The absolute CD4/CD8 ratio is a more stable marker of immune recovery rates in HIV-infected patients beginning antiretroviral therapy (ART) than absolute CD4+ T lymphocyte count (aCD4), and this should be considered when monitoring patient response after treatment initiation, according to a study published in PLoS One.  

Patients age >18 years who maintained HIV-RNA suppression in more than 95% of determinations were selected for analysis from a prospectively followed cohort of patients who began ART between January 2000 and March 2016. Immune recovery was defined as aCD4>650/μl, CD4 percentage (CD4%) ≥38%, or CD4/CD8 ≥1, and selected patients (N=1164) were analyzed with a median follow-up time of 5 years.

Regardless of baseline aCD4, increases in the patients’ CD4%, aCD4, and CD4/CD8 were their highest in the first year of ART and significantly lower thereafter. Annual aCD4 increases poorly correlated with those of CD4/CD8 (r=0.101-0.192; P <.001) and CD4% (r=0.143-0.250; P<.001). However, annual increases in CD4% were highly correlated with CD4/CD8 (r=0.765-0.844; P<.001).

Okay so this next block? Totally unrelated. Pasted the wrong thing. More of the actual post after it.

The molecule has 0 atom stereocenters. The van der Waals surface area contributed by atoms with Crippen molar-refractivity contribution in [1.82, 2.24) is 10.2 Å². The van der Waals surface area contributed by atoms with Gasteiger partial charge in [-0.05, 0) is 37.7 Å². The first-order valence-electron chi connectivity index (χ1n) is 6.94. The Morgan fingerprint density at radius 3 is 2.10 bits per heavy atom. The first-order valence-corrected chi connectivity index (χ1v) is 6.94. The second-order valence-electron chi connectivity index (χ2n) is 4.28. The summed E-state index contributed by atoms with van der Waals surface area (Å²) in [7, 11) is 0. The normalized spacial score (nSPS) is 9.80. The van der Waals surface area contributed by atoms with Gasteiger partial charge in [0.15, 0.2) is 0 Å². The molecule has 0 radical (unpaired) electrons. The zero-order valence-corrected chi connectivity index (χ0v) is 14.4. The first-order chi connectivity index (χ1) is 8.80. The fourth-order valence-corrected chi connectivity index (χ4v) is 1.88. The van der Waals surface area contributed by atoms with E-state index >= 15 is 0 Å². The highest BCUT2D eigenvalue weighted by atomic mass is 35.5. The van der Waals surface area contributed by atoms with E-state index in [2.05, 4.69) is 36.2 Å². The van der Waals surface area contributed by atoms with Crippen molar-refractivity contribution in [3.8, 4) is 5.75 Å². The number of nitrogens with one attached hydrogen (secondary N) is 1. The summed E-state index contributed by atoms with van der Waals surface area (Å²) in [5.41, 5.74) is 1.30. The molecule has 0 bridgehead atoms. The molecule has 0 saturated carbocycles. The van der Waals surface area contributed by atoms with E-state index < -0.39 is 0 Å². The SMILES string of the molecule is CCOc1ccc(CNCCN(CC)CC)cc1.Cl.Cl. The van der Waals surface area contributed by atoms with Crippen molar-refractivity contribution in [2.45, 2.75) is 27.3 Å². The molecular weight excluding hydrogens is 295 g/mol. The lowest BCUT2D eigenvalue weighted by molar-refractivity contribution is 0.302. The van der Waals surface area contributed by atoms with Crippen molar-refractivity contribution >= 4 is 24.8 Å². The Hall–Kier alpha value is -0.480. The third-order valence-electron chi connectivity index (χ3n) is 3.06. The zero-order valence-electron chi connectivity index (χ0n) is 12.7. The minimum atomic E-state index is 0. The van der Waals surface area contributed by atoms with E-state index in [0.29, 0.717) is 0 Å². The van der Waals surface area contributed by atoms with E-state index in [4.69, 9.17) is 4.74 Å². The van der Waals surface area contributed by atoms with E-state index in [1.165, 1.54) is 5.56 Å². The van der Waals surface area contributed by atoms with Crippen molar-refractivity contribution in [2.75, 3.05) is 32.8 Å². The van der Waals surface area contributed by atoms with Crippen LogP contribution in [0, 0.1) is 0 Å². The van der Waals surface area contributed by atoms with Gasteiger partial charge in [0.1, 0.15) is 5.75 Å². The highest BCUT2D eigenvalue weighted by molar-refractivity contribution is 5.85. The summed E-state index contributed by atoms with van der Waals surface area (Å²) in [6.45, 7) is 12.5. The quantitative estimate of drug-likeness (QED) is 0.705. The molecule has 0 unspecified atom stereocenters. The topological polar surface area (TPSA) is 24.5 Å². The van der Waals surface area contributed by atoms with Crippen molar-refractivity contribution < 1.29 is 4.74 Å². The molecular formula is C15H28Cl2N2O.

The median intra-annual variation coefficients for CD4%, CD4/CD8, and aCD4 were 6.6, 8.5, and 12.5, respectively. By 5-year follow-up, 66.7% of patients achieved aCD4>650/μl, 41.6% achieved CD4%≥38%, and 42.1% achieved CD4/CD8≥1. Only 31% of patients achieved target values for both aCD4 and CD4/CD8.

Study investigators conclude that “both aCD4 [levels] and [its] increases after starting [antiretroviral treatment] poorly correlate with CD4% and CD4/CD8 increments, and significantly overstate the [immune recovery] rates assessed by CD4% and CD4/CD8. Moreover, both CD4% and CD4/CD8 are more stable markers than aCD4 and should be taken into account to assess the [immune recovery] rates in HIV-infected patients.”

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Reference

Milanés-Guisado Y, Gutiérrez-Valencia A, Trujillo-Rodríguez M, Espinosa N, Viciana P, López-Cortés LF. Absolute CD4+ T cell count overstate immune recovery assessed by CD4+/CD8+ ratio in HIV-infected patients on treatment [published online October 22, 2018]. PLoS One. doi: 10.1371/journal.pone.0205777